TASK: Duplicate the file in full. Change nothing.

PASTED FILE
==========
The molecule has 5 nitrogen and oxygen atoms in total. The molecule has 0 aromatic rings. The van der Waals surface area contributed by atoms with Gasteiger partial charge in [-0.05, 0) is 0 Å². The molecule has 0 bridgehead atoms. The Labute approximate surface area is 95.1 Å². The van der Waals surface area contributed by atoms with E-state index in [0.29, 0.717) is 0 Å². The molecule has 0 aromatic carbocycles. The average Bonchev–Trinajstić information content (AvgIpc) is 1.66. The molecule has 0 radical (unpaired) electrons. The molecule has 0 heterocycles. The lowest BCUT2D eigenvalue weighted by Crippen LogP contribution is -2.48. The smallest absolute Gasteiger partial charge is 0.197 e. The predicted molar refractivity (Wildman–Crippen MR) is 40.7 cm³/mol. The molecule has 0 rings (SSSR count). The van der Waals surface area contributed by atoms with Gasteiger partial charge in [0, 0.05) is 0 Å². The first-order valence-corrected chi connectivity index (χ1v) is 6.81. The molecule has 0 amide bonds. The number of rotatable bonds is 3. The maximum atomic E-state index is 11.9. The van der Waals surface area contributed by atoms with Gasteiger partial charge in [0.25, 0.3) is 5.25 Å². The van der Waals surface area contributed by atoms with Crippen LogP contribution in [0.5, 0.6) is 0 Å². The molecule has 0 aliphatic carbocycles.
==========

The molecule has 5 nitrogen and oxygen atoms in total. The molecule has 0 aromatic rings. The van der Waals surface area contributed by atoms with Gasteiger partial charge in [-0.05, 0) is 0 Å². The molecule has 0 bridgehead atoms. The Labute approximate surface area is 95.1 Å². The van der Waals surface area contributed by atoms with E-state index in [0.29, 0.717) is 0 Å². The molecule has 0 aromatic carbocycles. The average Bonchev–Trinajstić information content (AvgIpc) is 1.66. The molecule has 0 radical (unpaired) electrons. The molecule has 0 heterocycles. The lowest BCUT2D eigenvalue weighted by Crippen LogP contribution is -2.48. The smallest absolute Gasteiger partial charge is 0.197 e. The predicted molar refractivity (Wildman–Crippen MR) is 40.7 cm³/mol. The molecule has 0 rings (SSSR count). The van der Waals surface area contributed by atoms with Gasteiger partial charge in [0, 0.05) is 0 Å². The first-order valence-corrected chi connectivity index (χ1v) is 6.81. The molecule has 0 amide bonds. The number of rotatable bonds is 3. The maximum atomic E-state index is 11.9. The van der Waals surface area contributed by atoms with Gasteiger partial charge in [0.25, 0.3) is 5.25 Å². The van der Waals surface area contributed by atoms with Crippen LogP contribution in [0.5, 0.6) is 0 Å². The molecule has 0 aliphatic carbocycles.